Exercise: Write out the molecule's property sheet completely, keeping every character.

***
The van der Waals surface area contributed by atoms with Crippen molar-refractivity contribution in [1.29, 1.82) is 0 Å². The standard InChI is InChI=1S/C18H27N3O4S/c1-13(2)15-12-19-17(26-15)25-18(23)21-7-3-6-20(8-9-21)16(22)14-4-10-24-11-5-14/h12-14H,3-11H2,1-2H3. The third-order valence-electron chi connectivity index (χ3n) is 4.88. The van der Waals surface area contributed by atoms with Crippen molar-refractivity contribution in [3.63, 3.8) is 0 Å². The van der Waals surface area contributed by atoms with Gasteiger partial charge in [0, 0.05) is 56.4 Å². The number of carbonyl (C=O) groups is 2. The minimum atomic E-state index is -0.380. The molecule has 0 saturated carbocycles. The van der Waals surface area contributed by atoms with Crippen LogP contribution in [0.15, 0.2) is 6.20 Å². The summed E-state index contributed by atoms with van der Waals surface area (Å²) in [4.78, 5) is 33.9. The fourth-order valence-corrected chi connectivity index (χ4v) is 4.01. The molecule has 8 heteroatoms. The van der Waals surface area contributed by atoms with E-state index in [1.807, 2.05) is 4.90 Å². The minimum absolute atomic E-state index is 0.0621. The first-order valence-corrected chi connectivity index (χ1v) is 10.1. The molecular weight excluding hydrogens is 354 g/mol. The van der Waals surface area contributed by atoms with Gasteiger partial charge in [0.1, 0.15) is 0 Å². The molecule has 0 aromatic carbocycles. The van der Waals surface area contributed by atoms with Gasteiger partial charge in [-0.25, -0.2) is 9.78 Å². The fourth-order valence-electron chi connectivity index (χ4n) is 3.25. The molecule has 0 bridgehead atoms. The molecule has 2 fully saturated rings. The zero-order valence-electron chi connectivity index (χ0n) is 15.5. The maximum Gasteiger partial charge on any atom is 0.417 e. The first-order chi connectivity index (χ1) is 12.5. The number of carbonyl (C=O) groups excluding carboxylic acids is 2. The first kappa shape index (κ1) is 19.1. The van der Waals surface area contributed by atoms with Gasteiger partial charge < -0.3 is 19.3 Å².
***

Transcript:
The van der Waals surface area contributed by atoms with Crippen molar-refractivity contribution in [1.29, 1.82) is 0 Å². The standard InChI is InChI=1S/C18H27N3O4S/c1-13(2)15-12-19-17(26-15)25-18(23)21-7-3-6-20(8-9-21)16(22)14-4-10-24-11-5-14/h12-14H,3-11H2,1-2H3. The third-order valence-electron chi connectivity index (χ3n) is 4.88. The van der Waals surface area contributed by atoms with Crippen molar-refractivity contribution in [3.63, 3.8) is 0 Å². The van der Waals surface area contributed by atoms with Gasteiger partial charge in [0, 0.05) is 56.4 Å². The number of carbonyl (C=O) groups is 2. The minimum atomic E-state index is -0.380. The molecule has 0 saturated carbocycles. The van der Waals surface area contributed by atoms with Crippen LogP contribution in [0.15, 0.2) is 6.20 Å². The summed E-state index contributed by atoms with van der Waals surface area (Å²) in [4.78, 5) is 33.9. The fourth-order valence-corrected chi connectivity index (χ4v) is 4.01. The molecule has 8 heteroatoms. The van der Waals surface area contributed by atoms with E-state index in [1.807, 2.05) is 4.90 Å². The minimum absolute atomic E-state index is 0.0621. The first-order valence-corrected chi connectivity index (χ1v) is 10.1. The molecular weight excluding hydrogens is 354 g/mol. The van der Waals surface area contributed by atoms with Gasteiger partial charge in [0.1, 0.15) is 0 Å². The molecule has 0 aromatic carbocycles. The van der Waals surface area contributed by atoms with Gasteiger partial charge in [-0.25, -0.2) is 9.78 Å². The fourth-order valence-electron chi connectivity index (χ4n) is 3.25. The molecule has 0 bridgehead atoms. The molecule has 2 fully saturated rings. The zero-order valence-electron chi connectivity index (χ0n) is 15.5. The maximum Gasteiger partial charge on any atom is 0.417 e. The first-order chi connectivity index (χ1) is 12.5. The number of carbonyl (C=O) groups excluding carboxylic acids is 2. The first kappa shape index (κ1) is 19.1. The van der Waals surface area contributed by atoms with Gasteiger partial charge < -0.3 is 19.3 Å².